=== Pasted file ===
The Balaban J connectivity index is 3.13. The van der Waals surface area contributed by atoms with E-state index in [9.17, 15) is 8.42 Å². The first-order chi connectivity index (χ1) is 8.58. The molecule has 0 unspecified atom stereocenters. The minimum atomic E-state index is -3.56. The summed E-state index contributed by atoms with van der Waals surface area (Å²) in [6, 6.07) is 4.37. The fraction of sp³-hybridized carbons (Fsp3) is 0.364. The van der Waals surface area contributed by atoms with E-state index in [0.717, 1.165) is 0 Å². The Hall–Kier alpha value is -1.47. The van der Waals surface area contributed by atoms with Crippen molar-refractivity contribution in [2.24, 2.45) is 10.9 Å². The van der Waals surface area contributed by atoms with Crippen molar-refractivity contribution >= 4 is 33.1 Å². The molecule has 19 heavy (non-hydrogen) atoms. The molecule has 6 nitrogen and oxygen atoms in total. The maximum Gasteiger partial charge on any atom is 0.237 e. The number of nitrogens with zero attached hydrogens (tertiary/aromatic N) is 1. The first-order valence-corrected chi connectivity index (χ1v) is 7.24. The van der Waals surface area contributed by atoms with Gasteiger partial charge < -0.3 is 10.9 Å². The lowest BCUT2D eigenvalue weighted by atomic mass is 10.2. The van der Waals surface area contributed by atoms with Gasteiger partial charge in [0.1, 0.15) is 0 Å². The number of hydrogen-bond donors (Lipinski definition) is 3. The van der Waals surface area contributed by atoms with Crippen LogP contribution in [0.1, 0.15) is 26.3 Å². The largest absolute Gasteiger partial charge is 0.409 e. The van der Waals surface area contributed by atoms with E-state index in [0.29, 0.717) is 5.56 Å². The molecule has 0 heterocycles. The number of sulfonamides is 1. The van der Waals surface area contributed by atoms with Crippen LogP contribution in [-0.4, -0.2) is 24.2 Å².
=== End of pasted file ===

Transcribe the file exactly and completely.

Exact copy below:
The Balaban J connectivity index is 3.13. The van der Waals surface area contributed by atoms with E-state index in [9.17, 15) is 8.42 Å². The first-order chi connectivity index (χ1) is 8.58. The molecule has 0 unspecified atom stereocenters. The minimum atomic E-state index is -3.56. The summed E-state index contributed by atoms with van der Waals surface area (Å²) in [6, 6.07) is 4.37. The fraction of sp³-hybridized carbons (Fsp3) is 0.364. The van der Waals surface area contributed by atoms with E-state index in [0.717, 1.165) is 0 Å². The Hall–Kier alpha value is -1.47. The van der Waals surface area contributed by atoms with Crippen molar-refractivity contribution in [2.24, 2.45) is 10.9 Å². The van der Waals surface area contributed by atoms with Crippen molar-refractivity contribution >= 4 is 33.1 Å². The molecule has 19 heavy (non-hydrogen) atoms. The molecule has 6 nitrogen and oxygen atoms in total. The maximum Gasteiger partial charge on any atom is 0.237 e. The number of nitrogens with zero attached hydrogens (tertiary/aromatic N) is 1. The first-order valence-corrected chi connectivity index (χ1v) is 7.24. The van der Waals surface area contributed by atoms with Gasteiger partial charge < -0.3 is 10.9 Å². The lowest BCUT2D eigenvalue weighted by atomic mass is 10.2. The van der Waals surface area contributed by atoms with Gasteiger partial charge in [0.1, 0.15) is 0 Å². The number of hydrogen-bond donors (Lipinski definition) is 3. The van der Waals surface area contributed by atoms with Crippen LogP contribution in [0.1, 0.15) is 26.3 Å². The largest absolute Gasteiger partial charge is 0.409 e. The van der Waals surface area contributed by atoms with E-state index in [0.29, 0.717) is 5.56 Å². The molecule has 0 heterocycles. The number of sulfonamides is 1. The van der Waals surface area contributed by atoms with Crippen LogP contribution in [-0.4, -0.2) is 24.2 Å².